The shifting targets of Arvind Kejriwal
There are things about activists and polemicists, memory has little place in their argument. Arundhati Roy said she would secede from India after the nuclear tests and she is still around; Medha Patkar threatened ‘jal samadhi’ many times, but, of course, with the grace of God, she, too, is still very much with us. So it is with Kejriwal. He first denounced politics, and then decided to contest elections. Despite the fact that his party did exceedingly well, but not enough to form a government, he swore he would not take the support of the BJP or the Congress, but within a week, accepted the Congress support to form a government that is now history.
Deep strategy: It was clear that Kejriwal was not interested in making things work, but on making a point and having made that in 49 action-packed days, he has left Delhi still waiting for its saviour
The collapse of the Aam Aadmi Party government on Friday has opened itself up to as many analyses, as the streams of opinion that constitute the party, and I suppose, this republic. Arun Jaitley of the BJP says it is the end of a nightmare. The Congress and Shiv Sena said that he ran away from responsibility. Others say it is deep strategy to get out of a losing game and jump onto a winning one — the 2014 Lok Sabha elections.
You would have to have been an incredible optimist to believe that it was going to work in the first place. Here was a man who had built up a movement that tore the insides out of the United Progressive Alliance. He reluctantly entered formal politics, but shocked everyone by winning 28 out of 70 seats in the Delhi state assembly elections, just three behind the BJP, whose party it spoilt. After playing coy, he accepted Congress support and formed the government, which came apart last Friday.
From the outset, he declared war on two key pillars of any government — the administration and the police. For this, he got the grateful thanks, not so much of the middle-class which wanted better governance, but the poor who face the brunt of the thoroughly corruption riddled system daily.
All this while, Mukesh Ambani did not figure in Kejriwal’s demonology. But suddenly, he is there, now manipulating the Congress and the BJP to bring down the AAP government. At the heart of the Kejriwal system is the concept of constantly shifting targets. When one proves elusive, head for the other. So, first it was the Congress, then the Delhi administration and now Mukesh Ambani, BJP and Narendra Modi.
Kejriwal thrives on constant movement and all-pervasive enemies. In another time and place, they yielded fascism.
But thankfully, as of now at least, Mr Kejriwal does not believe in strong arm tactics, though his lieutenant Somnath Bharti is not quite above that either. In another era, Kejriwal, a saviour like Robespierre or Mao would have simply shot/guillotined his opponents, and replaced the government with his men. But in the era of democracy, he had to confront a system that works with thorough rules. And the rules said that he did not have a majority. It also said that the administrators and police could not be purged simply by fiat; there had to be due process.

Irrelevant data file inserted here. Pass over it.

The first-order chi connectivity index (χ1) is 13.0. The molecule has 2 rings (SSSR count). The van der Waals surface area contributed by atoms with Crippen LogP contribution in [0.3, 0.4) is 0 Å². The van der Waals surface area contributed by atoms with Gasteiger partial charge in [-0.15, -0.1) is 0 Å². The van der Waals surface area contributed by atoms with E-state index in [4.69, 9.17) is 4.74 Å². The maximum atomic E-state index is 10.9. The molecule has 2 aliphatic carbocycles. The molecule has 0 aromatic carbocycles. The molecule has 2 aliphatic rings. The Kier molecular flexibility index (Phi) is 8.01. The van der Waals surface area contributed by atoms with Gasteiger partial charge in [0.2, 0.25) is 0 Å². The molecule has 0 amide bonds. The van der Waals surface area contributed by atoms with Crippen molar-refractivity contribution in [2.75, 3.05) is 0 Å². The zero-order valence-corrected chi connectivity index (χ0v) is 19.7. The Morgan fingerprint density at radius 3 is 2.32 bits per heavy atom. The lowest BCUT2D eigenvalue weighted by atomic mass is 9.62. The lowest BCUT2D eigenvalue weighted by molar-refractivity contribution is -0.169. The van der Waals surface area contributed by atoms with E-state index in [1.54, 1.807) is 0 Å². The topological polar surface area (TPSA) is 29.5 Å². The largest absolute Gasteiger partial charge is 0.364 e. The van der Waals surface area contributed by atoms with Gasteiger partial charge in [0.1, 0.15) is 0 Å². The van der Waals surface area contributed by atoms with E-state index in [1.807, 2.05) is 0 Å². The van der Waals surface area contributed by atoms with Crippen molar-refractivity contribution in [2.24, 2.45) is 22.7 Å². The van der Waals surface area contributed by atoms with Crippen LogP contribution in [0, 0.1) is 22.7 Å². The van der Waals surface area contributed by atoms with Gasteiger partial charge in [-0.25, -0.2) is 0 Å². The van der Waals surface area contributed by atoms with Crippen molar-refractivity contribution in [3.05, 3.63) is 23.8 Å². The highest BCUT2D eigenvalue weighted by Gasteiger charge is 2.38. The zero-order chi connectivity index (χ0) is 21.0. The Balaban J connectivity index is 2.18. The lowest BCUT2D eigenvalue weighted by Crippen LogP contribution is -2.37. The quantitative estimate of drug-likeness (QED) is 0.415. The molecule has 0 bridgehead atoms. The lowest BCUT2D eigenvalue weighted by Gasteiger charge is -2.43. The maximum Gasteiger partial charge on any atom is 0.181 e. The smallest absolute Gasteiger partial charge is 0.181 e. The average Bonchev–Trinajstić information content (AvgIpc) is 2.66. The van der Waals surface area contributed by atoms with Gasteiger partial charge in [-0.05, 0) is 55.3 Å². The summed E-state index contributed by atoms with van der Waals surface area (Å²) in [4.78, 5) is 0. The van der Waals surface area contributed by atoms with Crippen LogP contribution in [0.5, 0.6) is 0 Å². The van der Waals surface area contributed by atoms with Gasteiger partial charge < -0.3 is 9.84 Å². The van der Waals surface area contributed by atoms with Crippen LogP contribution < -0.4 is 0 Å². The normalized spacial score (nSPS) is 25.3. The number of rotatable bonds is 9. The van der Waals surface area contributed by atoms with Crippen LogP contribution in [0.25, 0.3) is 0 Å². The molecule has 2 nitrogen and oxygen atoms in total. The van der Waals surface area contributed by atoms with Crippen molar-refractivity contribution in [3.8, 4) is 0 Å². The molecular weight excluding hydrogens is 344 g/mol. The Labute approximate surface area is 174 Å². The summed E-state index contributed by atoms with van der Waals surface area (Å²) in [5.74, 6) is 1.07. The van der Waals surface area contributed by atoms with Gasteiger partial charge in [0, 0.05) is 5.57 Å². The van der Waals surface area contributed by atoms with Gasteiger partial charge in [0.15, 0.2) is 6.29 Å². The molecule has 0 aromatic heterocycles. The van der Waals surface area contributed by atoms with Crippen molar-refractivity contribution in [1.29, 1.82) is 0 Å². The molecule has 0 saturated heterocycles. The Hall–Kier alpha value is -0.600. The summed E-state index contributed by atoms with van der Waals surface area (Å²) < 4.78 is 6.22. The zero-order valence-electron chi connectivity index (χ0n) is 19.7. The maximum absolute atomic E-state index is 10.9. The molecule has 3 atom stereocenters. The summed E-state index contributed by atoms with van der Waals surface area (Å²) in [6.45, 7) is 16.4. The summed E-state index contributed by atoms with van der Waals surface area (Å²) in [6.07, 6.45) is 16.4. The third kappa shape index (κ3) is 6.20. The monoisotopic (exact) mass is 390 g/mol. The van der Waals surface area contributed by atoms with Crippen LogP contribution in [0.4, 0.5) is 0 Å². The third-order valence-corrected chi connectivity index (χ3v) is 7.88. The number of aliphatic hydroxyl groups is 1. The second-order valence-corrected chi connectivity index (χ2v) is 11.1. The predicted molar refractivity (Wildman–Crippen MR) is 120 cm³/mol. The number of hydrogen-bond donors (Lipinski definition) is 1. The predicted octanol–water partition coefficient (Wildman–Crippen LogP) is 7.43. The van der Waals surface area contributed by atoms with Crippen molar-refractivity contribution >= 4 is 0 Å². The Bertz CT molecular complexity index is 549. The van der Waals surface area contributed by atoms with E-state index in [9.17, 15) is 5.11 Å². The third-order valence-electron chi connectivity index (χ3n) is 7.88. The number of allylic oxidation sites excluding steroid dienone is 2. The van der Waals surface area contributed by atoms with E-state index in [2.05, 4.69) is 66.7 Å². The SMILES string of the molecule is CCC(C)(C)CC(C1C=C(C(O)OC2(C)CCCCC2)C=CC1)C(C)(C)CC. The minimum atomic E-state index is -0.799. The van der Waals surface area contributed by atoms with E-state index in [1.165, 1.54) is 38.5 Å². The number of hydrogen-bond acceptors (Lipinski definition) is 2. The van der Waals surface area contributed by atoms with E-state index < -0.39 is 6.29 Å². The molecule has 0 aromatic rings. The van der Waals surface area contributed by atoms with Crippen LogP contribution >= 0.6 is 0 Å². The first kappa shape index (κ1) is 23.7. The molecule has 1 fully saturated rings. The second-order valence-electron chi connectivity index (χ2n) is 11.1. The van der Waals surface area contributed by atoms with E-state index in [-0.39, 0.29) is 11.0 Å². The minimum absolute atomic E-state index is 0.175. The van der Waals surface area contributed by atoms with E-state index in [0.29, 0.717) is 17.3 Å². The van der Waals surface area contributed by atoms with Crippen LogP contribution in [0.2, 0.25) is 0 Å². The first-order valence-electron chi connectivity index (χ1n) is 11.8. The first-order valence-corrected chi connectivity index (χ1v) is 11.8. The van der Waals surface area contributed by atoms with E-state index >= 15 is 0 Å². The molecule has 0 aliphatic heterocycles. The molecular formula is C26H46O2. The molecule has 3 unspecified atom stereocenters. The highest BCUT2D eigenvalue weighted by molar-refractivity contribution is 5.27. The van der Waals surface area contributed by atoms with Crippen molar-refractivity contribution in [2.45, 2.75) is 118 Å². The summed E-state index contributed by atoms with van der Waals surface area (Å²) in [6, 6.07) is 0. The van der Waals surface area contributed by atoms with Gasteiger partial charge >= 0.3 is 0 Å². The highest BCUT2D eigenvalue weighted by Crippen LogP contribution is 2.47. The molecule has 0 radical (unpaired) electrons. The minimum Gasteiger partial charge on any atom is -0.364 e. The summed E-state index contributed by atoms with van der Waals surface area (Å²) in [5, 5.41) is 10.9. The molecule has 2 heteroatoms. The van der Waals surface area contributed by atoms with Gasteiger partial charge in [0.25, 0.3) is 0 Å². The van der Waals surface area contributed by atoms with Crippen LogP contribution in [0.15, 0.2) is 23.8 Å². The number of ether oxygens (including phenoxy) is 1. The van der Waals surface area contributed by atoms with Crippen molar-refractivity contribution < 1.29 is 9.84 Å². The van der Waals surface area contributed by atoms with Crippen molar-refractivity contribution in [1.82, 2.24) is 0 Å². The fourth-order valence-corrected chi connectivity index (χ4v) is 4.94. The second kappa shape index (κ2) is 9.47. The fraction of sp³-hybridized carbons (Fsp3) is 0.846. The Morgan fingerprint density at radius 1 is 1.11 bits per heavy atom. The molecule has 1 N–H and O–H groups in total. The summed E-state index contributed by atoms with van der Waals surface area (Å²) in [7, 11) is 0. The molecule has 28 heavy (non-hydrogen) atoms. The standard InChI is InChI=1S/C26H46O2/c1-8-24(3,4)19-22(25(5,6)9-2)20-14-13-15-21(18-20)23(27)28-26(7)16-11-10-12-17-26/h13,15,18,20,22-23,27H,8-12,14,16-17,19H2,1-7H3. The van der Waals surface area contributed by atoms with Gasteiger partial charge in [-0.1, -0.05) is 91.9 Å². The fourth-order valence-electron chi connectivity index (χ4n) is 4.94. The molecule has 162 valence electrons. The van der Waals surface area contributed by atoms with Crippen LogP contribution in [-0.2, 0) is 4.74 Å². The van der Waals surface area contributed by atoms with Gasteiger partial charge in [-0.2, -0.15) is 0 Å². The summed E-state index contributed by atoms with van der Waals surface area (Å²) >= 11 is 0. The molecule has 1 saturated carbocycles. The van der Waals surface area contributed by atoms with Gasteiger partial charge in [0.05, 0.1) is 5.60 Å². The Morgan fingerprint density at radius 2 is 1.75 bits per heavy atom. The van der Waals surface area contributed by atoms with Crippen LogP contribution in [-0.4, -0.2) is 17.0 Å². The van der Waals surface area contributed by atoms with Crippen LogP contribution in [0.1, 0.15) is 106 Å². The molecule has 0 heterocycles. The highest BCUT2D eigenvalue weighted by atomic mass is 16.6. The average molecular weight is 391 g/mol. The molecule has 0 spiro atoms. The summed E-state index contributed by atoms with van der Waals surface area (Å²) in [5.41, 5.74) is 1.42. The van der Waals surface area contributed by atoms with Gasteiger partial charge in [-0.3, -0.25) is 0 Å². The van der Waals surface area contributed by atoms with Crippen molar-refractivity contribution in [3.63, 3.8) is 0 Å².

Since taking on, these two key components of administration, who are admittedly overwhelmingly corrupt, was central to the Kejriwal mission. It was clear that he was not interested in making things work, but on making a point and having made that in 49 action-packed days, he has left Delhi still waiting for its saviour.
Well, it’s not just Delhi. It is the whole country and that is what lends power to the AAP. The system is rotten; both principal parties have run it at various times, but they have simply used it to their own benefit, leaving the masses to their fate.
As if to highlight the Kejriwal drama, the national Parliament was showing last week just how unconcerned it is about the issues that affect the people. And the message coming across from everywhere seems to be that there is no hope.
But, and this is the beauty of democracy, it leaves us options, unlike the poor Chinese, who had to suffer Mao’s Great Leap Forward, Great Famine and the Cultural Revolution in succession, losing tens of millions. There can be little doubt that the churning that we are witnessing is going to come up with a positive result for the nation. No, it may be Modi, and it may not. Changes of the kind the country is looking for do not come in election cycles. These relate to longer term social and behavioural shifts.
There can be no doubt that we need a paradigm change in governance, not just in the way our police and municipalities function, but how our corporates behave towards investors, banks and consumers. It is difficult not to see that one era — the one that came with Mandal and the crony capitalism of liberalisation — is coming to an end. There are some who would take us back up the road to the Mandir. But that, too, is not what the country is looking for.
The writer is a Distinguished Fellow, Observer Research Foundation, New Delhi